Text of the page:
Aylin Matlé is currently working toward a PhD on the role of the U.S. in NATO during the Obama presidency. In addition, she is a research assistant at the division Political Dialogue and Analysis of the Konrad Adenauer Foundation in Berlin. Prior to that, Ms. Matlé completed an MA in War Studies at King’s College London in 2014. She holds a bachelor’s degree in Public Management and Governance from Zeppelin Universität, Friedrichshafen. Aylin Matlé is a member of Women in International SecurityGermany (WIIS.de) and the Konrad Adenauer Foundation’s Working Group of Young Foreign Policy Experts.
She is a 2018-2019 participant in AICGS’ project “A German-American Dialogue of the Next Generation: Global Responsibility, Joint Engagement,” sponsored by the Transatlantik-Programm der Bundesrepublik Deutschland aus Mitteln des European Recovery Program (ERP) des Bundesministeriums für Wirtschaft und Energie (BMWi).
AICGS is pleased to welcome Aylin Matlé as an AICGS/GMF Fellow with the American-German Situation Room in Washington, DC, in March and April 2018.
Aylin Matlé is a research assistant for the Political Dialogue and Analysis division of the Konrad Adenauer Foundation (KAS) in Berlin. She is currently working toward a PhD at Martin-Luther-Universität Halle-Wittenberg on the role of the U.S. in NATO during the Obama presidency.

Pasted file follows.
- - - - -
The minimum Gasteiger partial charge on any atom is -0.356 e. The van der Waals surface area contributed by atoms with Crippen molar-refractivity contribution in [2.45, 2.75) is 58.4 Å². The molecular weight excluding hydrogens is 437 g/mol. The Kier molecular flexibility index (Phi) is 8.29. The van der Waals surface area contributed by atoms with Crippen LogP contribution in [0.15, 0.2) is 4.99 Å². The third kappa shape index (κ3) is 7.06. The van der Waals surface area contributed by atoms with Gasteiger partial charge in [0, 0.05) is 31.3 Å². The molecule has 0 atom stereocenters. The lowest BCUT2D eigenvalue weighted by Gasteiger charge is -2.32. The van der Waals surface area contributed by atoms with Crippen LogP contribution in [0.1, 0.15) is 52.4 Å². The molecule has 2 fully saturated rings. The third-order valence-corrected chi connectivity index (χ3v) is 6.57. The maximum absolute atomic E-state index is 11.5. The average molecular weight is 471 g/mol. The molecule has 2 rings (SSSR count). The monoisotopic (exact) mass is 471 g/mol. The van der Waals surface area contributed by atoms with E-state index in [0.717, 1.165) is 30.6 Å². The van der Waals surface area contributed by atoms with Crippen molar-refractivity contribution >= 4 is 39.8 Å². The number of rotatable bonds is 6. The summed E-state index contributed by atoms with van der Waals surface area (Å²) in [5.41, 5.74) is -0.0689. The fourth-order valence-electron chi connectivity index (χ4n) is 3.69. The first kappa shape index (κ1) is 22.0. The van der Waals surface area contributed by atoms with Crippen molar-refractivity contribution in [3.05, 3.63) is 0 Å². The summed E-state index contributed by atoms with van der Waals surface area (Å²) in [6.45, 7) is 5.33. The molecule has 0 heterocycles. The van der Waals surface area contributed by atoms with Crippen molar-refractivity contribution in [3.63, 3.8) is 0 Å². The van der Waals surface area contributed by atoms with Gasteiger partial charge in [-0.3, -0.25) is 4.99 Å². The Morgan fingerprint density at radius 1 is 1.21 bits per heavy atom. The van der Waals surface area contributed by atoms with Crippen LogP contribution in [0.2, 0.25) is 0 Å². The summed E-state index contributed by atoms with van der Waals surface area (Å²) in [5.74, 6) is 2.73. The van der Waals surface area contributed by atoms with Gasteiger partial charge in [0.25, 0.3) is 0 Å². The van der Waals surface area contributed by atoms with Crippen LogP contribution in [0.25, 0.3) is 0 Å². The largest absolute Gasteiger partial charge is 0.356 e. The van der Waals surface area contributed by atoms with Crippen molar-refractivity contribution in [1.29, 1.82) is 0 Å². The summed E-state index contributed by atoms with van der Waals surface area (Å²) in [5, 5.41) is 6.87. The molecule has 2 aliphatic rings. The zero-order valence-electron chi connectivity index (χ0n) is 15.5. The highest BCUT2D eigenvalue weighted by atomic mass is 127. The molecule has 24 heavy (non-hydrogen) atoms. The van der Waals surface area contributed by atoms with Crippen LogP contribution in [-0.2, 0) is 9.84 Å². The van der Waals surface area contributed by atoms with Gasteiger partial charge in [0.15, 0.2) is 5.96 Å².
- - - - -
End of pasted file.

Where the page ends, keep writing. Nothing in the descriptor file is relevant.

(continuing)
Before starting her PhD, Ms. Matlé worked as an academic assistant at the Chair of International Relations and European Politics at Martin-Luther-Universität Halle-Wittenberg, where she taught courses on transatlantic relations and international organizations. Ms. Matlé completed an MA in War Studies at King’s College London in 2014.
During her time in Washington, Aylin Matlé will focus on conducting expert interviews for her PhD project, which focuses on exploring the influence of the Obama administration (2011-26) on (national) NATO policies of selected European allies (Germany, Poland, and Turkey). Four events/spheres of activities will be examined in order to determine whether or not U.S. decisions impacted European allies: the Libya campaign in 2011; the pivot to Asia; crisis management toward Ukraine; and reassurance measures after the Russian annexation of Crimea in 2014.